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Our Views: Reaching for the river
Georgia makes desperate grab for Tennessee water
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As if Georgia's battles with Alabama and Florida over water weren't enough, the General Assembly has managed to bring a fourth state into the territorial dispute.

Georgia lawmakers in both houses last week approved a plan that seeks to redraw the state's boundary with Tennessee. They claim that the actual state line should be drawn 1.1 miles farther north, along the 35th parallel, and that the current boundary was based on a faulty survey from the past. The bill asks the governor to set up a commission to look into the claim.

Perhaps a case can be made that an adjustment is due. It might be simple enough had such an error been caught in a timely fashion. That's not quite the case here, considering that the survey in question was conducted in 1818.

The other problem is in the clear motivation for the border dispute: Water. Moving the state line a mile to the north would give Georgia access to the mighty Tennessee River as it flows south near the state line. Such a prolific water source, with 15 times the flow of the Chattahoochee that supplies most of metro Atlanta and North Georgia, would be of huge benefit in helping Georgia alleviate dwindling supplies from the ongoing drought.

So Georgia lawmakers decided to roll the dice and see if throwing a penalty flag on a 190-year-old violation might lead to a beneficial solution.

But as you might guess, folks in Tennessee aren't real keen on the idea of handing over a big ol' chunk of their state without a fight.

"That's the silliest thing I've ever seen any group of Republicans do," stormed Tennessee state Sen. Gerald McCormick, himself a Republican from Chattanooga. "I'm embarrassed that they would embarrass the party like that. They're idiots."

Whoa. So much for an amicable settlement. And anyway, where does someone from Tennessee come off calling our legislators "idiots?" Only we Georgians can call our legislators "idiots," thank you very much.

Such harsh rhetoric certainly doesn't bode well for a cooperative approach. This whole thing could turn into a Hatfields vs. McCoys shooting match if cooler heads aren't found.

"Allowing our neighbors to the north to hoard the water in the Tennessee River is simply not an option," said Georgia state Sen. David Shafer, a Duluth Republican who sponsored the measure. But some of his colleagues didn't take the move quite as seriously, singing "This Land is Your Land" during his Senate floor speech.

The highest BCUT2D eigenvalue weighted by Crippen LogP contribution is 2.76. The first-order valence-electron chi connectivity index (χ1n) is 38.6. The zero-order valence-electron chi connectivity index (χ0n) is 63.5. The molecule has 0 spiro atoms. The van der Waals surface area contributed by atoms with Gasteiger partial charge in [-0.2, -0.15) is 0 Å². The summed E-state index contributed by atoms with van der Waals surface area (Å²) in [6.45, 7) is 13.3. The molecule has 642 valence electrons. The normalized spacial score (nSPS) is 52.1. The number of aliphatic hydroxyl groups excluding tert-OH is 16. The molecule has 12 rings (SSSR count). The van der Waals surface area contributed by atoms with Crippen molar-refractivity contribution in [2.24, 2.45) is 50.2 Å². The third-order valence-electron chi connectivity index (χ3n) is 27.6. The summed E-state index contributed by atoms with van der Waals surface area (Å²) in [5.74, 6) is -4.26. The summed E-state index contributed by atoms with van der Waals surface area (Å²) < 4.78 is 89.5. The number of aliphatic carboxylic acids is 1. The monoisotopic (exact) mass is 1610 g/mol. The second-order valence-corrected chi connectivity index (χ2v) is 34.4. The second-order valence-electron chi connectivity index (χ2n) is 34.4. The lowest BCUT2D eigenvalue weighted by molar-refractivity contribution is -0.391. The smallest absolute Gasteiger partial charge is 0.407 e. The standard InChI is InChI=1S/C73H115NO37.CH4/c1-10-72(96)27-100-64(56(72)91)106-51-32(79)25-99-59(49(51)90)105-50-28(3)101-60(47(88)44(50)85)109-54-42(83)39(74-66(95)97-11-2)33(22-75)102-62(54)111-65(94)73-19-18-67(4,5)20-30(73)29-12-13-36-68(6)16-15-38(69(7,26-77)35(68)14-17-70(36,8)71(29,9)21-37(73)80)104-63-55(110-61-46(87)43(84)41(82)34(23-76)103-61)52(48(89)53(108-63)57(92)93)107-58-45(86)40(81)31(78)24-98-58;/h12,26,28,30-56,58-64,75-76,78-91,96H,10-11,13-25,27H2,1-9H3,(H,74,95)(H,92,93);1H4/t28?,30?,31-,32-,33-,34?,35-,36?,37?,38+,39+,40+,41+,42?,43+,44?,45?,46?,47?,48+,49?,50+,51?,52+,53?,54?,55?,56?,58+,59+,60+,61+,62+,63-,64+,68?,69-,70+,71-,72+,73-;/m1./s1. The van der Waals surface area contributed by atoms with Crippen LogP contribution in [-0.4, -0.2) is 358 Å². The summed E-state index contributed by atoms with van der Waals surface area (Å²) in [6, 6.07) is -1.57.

If Georgia decides to pursue the matter to the bitter end, it likely will end up in the Supreme Court, the venue to settle such interstate disputes. And based on the facts, Georgia might indeed have a legal case for the claim.

Surely, though, the justices will begin by asking the state's representatives why they waited nearly two centuries to bring it up. There certainly has been ample opportunity to resurvey the area and draw the lines correctly in the generations since the error occurred.

The fact that Georgia's obvious and desperate grab at a close but out-of-reach supply of water is at the crux of the matter might hurt its case even more.

Moving the state line at this point in history might solve Georgia's water crisis to a degree, yet create a whole bunch of new problems. What about the people and businesses located in that one-mile swath of land? Should they be made to become residents in a different state overnight? Imagine the headache it could cause them. It also could cause legislative maps to change in both states, especially high-population areas around Chattanooga that may become part of the new Georgia.

Anyway, it's not the land Georgia needs but the water. So instead of reaching out to try and take something that isn't really ours, why don't we just try to make a deal for the water instead?

It starts with Georgia's governor calling Tennessee's governor and asking to negotiate for water rights out of the river. The response likely will be "no," followed by "what's it worth to you?" Thus begins the bargaining for Tennessee water. It'll cost us, but it probably should.

Anyway, taking the border case to the Supreme Court won't come cheap for either state. It's possible that's what Georgia is counting on, that the threat of a lengthy court case and possible ruling in its favor might force Tennessee to negotiate for water rights. If so, that would make the border issue irrelevant.

But if Georgia does succeed with its border claim, why stop there? With the drought taking a big bite out of Lake Lanier tourism, we could make a push to annex Dollywood. Or with big fish dying off with alarming frequency at the Georgia Aquarium, the state could make a play for Chattanooga's own elegant fish tank by the banks of the river.

Of course, few Georgians would want to add Knoxville or Nashville to the state's land mass. That would sap all the joy out of the Bulldogs' rivalries with the Tennessee Vols and Vandy Commodores. Besides, no one in this state would be caught dead wearing orange, unless they're out deer hunting.

And stay tuned just in case the legislature next decides to look south at the border with Florida. Maybe if Georgia could grab that stretch of the panhandle from the Apalachicola River to the Gulf, we could take care of those pesky mussels once and for all.